September 14, 2012

While the legal protection available to domestic workers in South Africa may be far ahead of many other countries, there are important gaps that need to be filled, especially with regards to monitoring and enforcement. 

Liesl Gerntholtz, director of women's rights division

Like many white South Africans of the time, I grew up in a home with a domestic worker who washed the dishes, made our beds, ironed our clothes and cleaned up after us.

Emily, whose surname I never knew, lived in the small servant’s quarters behind our house, and when my mother returned to work when I was a teenager, it was Emily who made our lunch when we got home from school and kept a watchful eye over us. Her own children lived in KwaZulu-Natal and she saw them once a year when she went home over the Christmas holidays.

The advent of democracy has not significantly changed this, except that now domestic workers are not the exclusive preserve of white households. There are approximately one million domestic workers in South Africa, the majority of whom are women.

South Africa has rightfully been praised for the steps it has taken to protect workers’ rights, in its Constitution as well as in its national laws. Workers are entitled to fair working conditions, yearly leave, and protection from violence and unfair discrimination in the workplace. Despite these important advances, domestic workers have not always benefited from strong laws, and many still experience abuse and discrimination in their workplaces.

Over the past decade, Human Rights Watch has documented human-rights violations against domestic workers worldwide. Our research shows that far too many women are subjected to exploitative labour practices. In a review of labour laws from 72 countries, the International Labour Organisation (ILO) found that more than half did not limit the number of hours that a domestic worker could work, while fewer than 40% included a day off. Many countries do not include domestic workers in their existing labour laws – denying them the basic legal protection that many other workers take for granted.

To its credit, South Africa has included domestic workers in the existing laws and policies that protect the rights of workers and to recognise domestic work as a form of employment. In 1993, the provisions of the Basic Conditions of Employment Act were extended to cover domestic workers and to see to it that their working conditions are ­regulated. Domestic workers are protected from sexual harassment by the Labour Relations Act, and they can also benefit from the available social security benefits such as maternity leave benefits and unemployment insurance.

In addition, government has set a minimum wage for domestic workers that is reviewed yearly. But domestic workers remain vulnerable to abuse and exploitation. Recent research by the Community Agency for Social Enquiry suggests that a significant number of employers of domestic workers either do not know what their legal obligations are, or fail to follow the law.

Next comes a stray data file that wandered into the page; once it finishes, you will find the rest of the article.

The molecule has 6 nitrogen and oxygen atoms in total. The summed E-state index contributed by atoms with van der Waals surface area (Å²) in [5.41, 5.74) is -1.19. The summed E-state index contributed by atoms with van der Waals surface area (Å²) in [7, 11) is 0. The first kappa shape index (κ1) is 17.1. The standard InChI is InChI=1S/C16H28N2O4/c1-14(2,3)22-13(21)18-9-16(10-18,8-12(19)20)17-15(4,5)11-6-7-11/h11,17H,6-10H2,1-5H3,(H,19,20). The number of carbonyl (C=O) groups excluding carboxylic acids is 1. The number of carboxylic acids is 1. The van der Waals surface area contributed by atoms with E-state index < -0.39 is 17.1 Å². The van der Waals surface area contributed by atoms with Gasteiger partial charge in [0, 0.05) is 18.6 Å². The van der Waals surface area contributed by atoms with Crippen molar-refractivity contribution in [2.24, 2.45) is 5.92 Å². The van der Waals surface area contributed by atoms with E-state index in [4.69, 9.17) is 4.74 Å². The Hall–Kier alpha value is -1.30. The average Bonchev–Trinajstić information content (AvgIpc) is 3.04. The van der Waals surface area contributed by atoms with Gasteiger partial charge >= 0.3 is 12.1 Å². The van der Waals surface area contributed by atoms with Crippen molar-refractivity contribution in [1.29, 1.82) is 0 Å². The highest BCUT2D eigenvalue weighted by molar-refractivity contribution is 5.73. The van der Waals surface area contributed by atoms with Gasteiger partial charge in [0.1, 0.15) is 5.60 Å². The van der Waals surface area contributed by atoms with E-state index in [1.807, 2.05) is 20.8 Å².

Domestic workers themselves are often unsure of their rights and few know how to enforce them. The labour department, which undertakes periodic inspections to identify recalcitrant employers, confirms that domestic workers remain vulnerable to abuse and unfair labour practices, and that monitoring and enforcement mechanisms must be improved.

On June 16 last year, the ILO adopted a landmark treaty called Decent Work for Domestic Workers. This was the result of years of advocacy and activism by domestic workers, trade unions and human-rights groups.

It changes the way that domestic work is legally recognised and protected. The treaty guarantees domestic workers the same rights as other workers. It contains provisions that protect workers from abuse and violence, as well as provisions on monitoring and enforcement.

Indeed, South Africa played an important leadership role in the run-up to the adoption of the treaty last year. Representing the African countries at the negotiating table, South Africa advocated for a binding treaty that includes strong protection for domestic workers, pointing to its own efforts to protect domestic workers’ labour rights as a good example of effective national regulation.

The prominent role that South Africa played in the negotiations and the treaty’s adoption in Geneva, Switzerland, led many to hope that South Africa would be one of the first countries to become a party to it. While the legal protection available to domestic workers in South Africa may be far ahead of many other countries, there are important gaps that need to be filled, especially with regards to monitoring and enforcement.

Ratification of the treaty would not only provide the impetus to address these gaps, but it would also help consolidate and build on the existing efforts to improve labour standards for domestic workers. As of today, the process of ratification has been slow, and it is not clear when South Africa will be ready to ratify the treaty. The treaty is still being discussed by the National Economic Development and Labour Council, which must approve it before the labour minister can submit it to Parliament.

As spring begins, many of us are starting to think about our December holidays. It would be a wonderful gift for the many domestic workers who will make the trip home for Christmas if a treaty, which could signal better protection of their rights, was signed before then.